Guitarist/producer John March shares his perspectives on Audio, Technology, and Mixing for Jazz.
I have been working in studios as a musician and audio technologist for most of my life. I started as a Guitarist, became a Synclavier Operator and was trained as a Mixer, and have explored a lot of aspects of how audio and technology and guitar work together. Currently, I still play and I am mixing CDs and producing and mixing documentaries about musicians. My most recent project has been mixing a collaborative CD with Colorado Pianist Bob Schlesinger with Mike Stern and producing/recording a Ted Greene Tribute CD.
I started playing piano when I was 3 or 4 years old, almost 55 years ago. My grandmother had been an opera singer in NYC in the early 1900’s. When I was growing up she used to house various Juilliard students, usually the visiting Russian piano students or competition participants. So some of my earliest memories are of amazing virtuosic piano music filling the house. As a child I used to sit at the piano for hours with my forehead touching the piano, and letting the sounds of the struck strings vibrate through me, the evolving sound wash around me, like an ocean of possibility.
I have had a lifelong love affair with the topography of sound. (to·pog·ra·phytəˈpäɡrəfē/noun 1.the arrangement of the natural and artificial physical features of an area.)
I experience sound as the sum and difference of the layers of detailed vibration in 3-dimensional space. I have a physical response to phase coherence that starts in my teeth. My brain and my ears seem to register detail at extremely fine levels. Pitch and intonation, heterodyne and dynamics, all register with me as a kind of flavor and what “feels” right.
When I teach about audio and mixing, I always talk about hearing the “intuitive correctness” of the Mix, the sense of proportion and detail with color and dynamics.
This comes from listening on a deeper level, and also having heard many different approaches to a wide variety of styles and mixes. I talk about hearing completed mixes before even beginning the process. Michelangelo described his process as: seeing a block of stone and then removing everything that was NOT what he was seeing already buried in the stone. I feel the same about Mixing and Sound Design and Music. To really hear the essential piece, and then remove everything that is NOT the best possible presentation, to make every effort to move towards a completed sound.
I also love the exploration of psychoacoustics and sound.
I am always curious
When I was in my early 20’s I studied and trained under a Master Audio Craftsman, Bruce Nazarian, who passed away recently. He was an extraordinary talent. He had perfect pitch and
When I was working for Michael Jackson he would often ask us for something that was seemingly impossible to achieve.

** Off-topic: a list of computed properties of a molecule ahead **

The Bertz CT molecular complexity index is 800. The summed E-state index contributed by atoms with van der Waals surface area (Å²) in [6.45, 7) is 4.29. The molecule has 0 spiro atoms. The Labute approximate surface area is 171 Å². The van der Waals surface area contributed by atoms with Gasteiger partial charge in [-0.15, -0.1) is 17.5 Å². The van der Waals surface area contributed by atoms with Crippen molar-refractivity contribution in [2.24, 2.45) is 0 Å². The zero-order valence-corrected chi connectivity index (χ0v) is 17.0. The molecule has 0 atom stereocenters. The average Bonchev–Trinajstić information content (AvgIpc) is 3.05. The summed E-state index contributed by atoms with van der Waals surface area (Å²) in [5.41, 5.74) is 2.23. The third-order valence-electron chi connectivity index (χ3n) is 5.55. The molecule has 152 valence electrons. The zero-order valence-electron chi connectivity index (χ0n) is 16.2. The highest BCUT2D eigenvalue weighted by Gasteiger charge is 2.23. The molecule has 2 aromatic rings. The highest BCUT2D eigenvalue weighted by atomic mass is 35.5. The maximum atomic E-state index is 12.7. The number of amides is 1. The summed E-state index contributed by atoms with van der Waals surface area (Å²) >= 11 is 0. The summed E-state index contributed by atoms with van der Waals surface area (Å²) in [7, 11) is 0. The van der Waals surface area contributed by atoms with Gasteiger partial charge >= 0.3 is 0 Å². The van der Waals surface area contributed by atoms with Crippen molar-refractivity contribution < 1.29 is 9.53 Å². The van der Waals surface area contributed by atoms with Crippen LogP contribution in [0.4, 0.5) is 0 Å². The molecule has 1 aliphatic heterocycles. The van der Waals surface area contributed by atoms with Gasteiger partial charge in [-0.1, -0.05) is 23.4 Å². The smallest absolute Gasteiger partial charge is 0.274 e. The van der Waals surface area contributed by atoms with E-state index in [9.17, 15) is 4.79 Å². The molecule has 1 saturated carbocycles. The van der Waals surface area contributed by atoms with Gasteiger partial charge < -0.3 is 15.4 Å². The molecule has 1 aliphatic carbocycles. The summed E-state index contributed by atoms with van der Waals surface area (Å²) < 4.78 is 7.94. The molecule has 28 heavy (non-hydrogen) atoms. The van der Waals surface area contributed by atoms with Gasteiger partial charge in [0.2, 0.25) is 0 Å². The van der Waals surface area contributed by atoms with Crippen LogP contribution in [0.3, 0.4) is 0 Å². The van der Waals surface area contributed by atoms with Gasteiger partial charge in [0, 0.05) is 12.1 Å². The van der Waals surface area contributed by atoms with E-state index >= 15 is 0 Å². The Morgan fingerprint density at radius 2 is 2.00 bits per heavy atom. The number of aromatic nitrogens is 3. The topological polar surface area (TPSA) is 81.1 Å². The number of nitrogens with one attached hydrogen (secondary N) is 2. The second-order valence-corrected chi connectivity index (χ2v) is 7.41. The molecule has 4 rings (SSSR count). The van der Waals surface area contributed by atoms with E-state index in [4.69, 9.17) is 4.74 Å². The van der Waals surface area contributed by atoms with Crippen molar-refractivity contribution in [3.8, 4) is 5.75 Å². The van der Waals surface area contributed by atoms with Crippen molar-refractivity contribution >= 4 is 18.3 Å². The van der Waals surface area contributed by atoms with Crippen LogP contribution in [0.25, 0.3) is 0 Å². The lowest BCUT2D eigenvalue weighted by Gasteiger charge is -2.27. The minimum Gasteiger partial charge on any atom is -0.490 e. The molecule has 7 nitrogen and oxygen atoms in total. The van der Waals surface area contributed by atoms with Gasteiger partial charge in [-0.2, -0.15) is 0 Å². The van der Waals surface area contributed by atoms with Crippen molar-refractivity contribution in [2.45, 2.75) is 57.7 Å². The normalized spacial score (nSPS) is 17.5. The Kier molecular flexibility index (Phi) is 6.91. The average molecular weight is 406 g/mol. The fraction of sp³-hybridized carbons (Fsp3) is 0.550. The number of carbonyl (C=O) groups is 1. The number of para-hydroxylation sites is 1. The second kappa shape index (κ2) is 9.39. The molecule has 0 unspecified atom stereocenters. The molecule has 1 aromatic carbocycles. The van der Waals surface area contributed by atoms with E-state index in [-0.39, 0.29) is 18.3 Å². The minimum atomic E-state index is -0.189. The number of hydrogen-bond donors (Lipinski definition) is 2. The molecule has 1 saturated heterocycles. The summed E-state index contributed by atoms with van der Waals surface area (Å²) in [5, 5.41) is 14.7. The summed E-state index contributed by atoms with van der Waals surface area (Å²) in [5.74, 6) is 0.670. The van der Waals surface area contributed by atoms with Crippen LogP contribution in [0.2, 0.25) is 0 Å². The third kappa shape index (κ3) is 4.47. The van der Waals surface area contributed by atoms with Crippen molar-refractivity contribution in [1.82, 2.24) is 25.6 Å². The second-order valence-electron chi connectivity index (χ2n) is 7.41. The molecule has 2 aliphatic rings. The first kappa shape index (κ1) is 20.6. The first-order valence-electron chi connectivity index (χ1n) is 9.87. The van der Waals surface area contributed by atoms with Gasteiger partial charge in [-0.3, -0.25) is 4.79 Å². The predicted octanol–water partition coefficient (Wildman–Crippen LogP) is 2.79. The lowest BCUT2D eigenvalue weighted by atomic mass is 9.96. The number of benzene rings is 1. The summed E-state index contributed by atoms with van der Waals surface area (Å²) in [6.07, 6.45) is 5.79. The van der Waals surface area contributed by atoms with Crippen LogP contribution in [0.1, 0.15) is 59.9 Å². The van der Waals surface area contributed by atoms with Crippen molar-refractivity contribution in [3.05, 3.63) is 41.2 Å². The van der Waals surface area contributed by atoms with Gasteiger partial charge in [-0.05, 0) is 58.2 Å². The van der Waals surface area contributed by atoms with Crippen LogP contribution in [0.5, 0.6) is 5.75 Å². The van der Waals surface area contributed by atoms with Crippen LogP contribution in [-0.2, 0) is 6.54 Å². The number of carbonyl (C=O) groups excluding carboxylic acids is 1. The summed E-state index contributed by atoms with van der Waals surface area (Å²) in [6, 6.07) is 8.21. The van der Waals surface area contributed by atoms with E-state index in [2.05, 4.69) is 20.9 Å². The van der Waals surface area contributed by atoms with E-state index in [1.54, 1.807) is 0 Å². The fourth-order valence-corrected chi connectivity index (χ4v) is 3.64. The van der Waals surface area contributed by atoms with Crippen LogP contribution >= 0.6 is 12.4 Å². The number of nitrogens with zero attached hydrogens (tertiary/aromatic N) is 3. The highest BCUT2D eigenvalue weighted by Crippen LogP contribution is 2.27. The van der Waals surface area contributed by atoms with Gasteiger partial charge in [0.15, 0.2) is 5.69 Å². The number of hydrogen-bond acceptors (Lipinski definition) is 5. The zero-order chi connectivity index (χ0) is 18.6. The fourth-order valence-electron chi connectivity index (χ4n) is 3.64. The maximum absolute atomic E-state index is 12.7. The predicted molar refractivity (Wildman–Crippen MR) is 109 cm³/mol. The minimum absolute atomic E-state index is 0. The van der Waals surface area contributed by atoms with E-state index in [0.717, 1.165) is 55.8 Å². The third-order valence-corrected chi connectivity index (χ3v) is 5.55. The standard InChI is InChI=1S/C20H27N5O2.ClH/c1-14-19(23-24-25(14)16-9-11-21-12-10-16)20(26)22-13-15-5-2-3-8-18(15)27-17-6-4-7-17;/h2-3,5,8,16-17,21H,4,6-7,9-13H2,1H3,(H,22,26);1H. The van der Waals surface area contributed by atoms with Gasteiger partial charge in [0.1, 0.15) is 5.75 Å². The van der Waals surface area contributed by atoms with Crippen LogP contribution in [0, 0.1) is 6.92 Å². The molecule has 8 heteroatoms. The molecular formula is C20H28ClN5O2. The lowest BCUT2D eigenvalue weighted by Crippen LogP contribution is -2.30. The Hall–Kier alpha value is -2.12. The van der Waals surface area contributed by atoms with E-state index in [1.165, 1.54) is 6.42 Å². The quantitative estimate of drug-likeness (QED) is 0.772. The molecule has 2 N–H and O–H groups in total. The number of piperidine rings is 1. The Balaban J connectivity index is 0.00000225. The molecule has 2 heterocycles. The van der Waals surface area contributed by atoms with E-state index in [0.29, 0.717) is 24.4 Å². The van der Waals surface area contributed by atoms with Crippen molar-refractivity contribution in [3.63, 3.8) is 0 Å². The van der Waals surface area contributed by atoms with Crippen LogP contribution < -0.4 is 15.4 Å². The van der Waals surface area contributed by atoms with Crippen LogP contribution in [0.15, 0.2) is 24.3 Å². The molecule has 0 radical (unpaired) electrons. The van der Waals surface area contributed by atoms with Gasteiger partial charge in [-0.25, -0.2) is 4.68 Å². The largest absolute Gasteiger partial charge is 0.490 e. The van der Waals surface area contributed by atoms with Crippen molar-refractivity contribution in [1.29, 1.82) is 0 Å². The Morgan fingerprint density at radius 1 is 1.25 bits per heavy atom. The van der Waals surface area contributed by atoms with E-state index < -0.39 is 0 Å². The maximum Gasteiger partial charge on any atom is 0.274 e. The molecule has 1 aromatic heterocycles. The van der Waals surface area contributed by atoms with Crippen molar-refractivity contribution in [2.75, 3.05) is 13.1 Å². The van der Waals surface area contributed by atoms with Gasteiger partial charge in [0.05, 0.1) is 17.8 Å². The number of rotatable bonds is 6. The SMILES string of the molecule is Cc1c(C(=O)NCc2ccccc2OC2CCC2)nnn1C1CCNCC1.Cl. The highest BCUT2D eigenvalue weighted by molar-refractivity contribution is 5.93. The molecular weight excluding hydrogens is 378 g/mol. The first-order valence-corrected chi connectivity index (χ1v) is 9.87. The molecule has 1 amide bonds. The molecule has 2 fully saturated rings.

At that time serious ‘digital’ manipulation was still in its infancy. We were tasked with finding solutions that were both creative and
These early experiences served to shape my perspective, and instilled in me a sense of wonder and a passion for exploration and problem solving at the highest possible levels. A deep desire to immerse myself in the evolving project of becoming a true craftsman through training, study, experience and curiosity.
I am also lucky that I started out as a musician, and continue that discipline to this day. I hear things in terms of rhythm and connectivity and dynamic flow, layers and subtleties, respiration and inspiration. There is a compositional element to any mix or sound design, and I believe that, as a musician, I can hear that layered interaction in clear and important ways.
Craftsmanship cannot and should not be replaced by expedience.
Digital era media has a certain need for immediate gratification, and a tendency towards thinking that the tools of the trade define the craft. Technology has become a means to itself, and its inherent methodology of planned obsolescence, and a forward press towards ever more powerful and complex tools tends to marginalize the process of iterative learning and slow and patient acquisition of deep skill. This incessant forward march negates in some ways the need for real Craftsmanship by presenting expedient solutions, but without the fundamental foundation of Craft and methodological experience. Then these tools just become pretty lights and fun buttons to push, and then they form the foundation prevalent in modern production process of: “option anxiety”.
I also talk to my students and apprentices about “two tin cans and a wire”. Meaning: it is never the tool that determines the solution, but rather the person using the tools at hand.
Too often these days Mastery is thought of as knowing a particular Software tool or DAW, or which button to push, but in
As a freelance audio professional and human being, I am also always looking for deeper connections in terms of purpose and service.
Mixing for Jazz is challenging because Jazz is a music of the moment.
I see the challenges for the future of Audio Craft in terms of finding balance, (an apt metaphor I believe), between Technology and the creative human experience, by integrating tools with training and experience, and an innate sense of commitment to the path of true craftsmanship as a lifetime practice. I believe this applies to all aspects of the creative and recording process and especially to those of us also committed to the path of playing music. To remember that music allows us to express our own unique view of the world through a language that connects us all at the deepest levels.
I look forward to hearing any and all thoughts and comments. You can reach me HERE.
John March – February 2020